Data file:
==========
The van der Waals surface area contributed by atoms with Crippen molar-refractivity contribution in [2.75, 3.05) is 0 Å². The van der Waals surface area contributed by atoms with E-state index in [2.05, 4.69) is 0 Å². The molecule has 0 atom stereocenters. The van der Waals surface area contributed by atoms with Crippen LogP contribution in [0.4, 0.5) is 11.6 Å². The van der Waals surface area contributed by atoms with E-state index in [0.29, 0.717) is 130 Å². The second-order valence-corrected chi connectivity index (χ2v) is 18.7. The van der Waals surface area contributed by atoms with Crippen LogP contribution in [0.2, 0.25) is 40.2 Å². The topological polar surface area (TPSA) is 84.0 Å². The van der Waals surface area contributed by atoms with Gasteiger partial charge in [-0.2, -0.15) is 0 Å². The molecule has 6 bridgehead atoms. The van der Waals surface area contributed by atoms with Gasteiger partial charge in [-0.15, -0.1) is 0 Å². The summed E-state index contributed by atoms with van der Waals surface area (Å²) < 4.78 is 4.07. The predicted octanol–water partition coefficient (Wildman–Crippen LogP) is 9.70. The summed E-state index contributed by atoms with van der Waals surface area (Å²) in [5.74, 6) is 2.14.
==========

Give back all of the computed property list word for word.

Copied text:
The van der Waals surface area contributed by atoms with Crippen molar-refractivity contribution in [2.75, 3.05) is 0 Å². The van der Waals surface area contributed by atoms with E-state index in [2.05, 4.69) is 0 Å². The molecule has 0 atom stereocenters. The van der Waals surface area contributed by atoms with Crippen LogP contribution in [0.4, 0.5) is 11.6 Å². The van der Waals surface area contributed by atoms with E-state index in [0.29, 0.717) is 130 Å². The second-order valence-corrected chi connectivity index (χ2v) is 18.7. The van der Waals surface area contributed by atoms with Crippen LogP contribution in [0.2, 0.25) is 40.2 Å². The topological polar surface area (TPSA) is 84.0 Å². The van der Waals surface area contributed by atoms with Gasteiger partial charge in [-0.2, -0.15) is 0 Å². The molecule has 6 bridgehead atoms. The van der Waals surface area contributed by atoms with Gasteiger partial charge in [-0.15, -0.1) is 0 Å². The summed E-state index contributed by atoms with van der Waals surface area (Å²) < 4.78 is 4.07. The predicted octanol–water partition coefficient (Wildman–Crippen LogP) is 9.70. The summed E-state index contributed by atoms with van der Waals surface area (Å²) in [5.74, 6) is 2.14.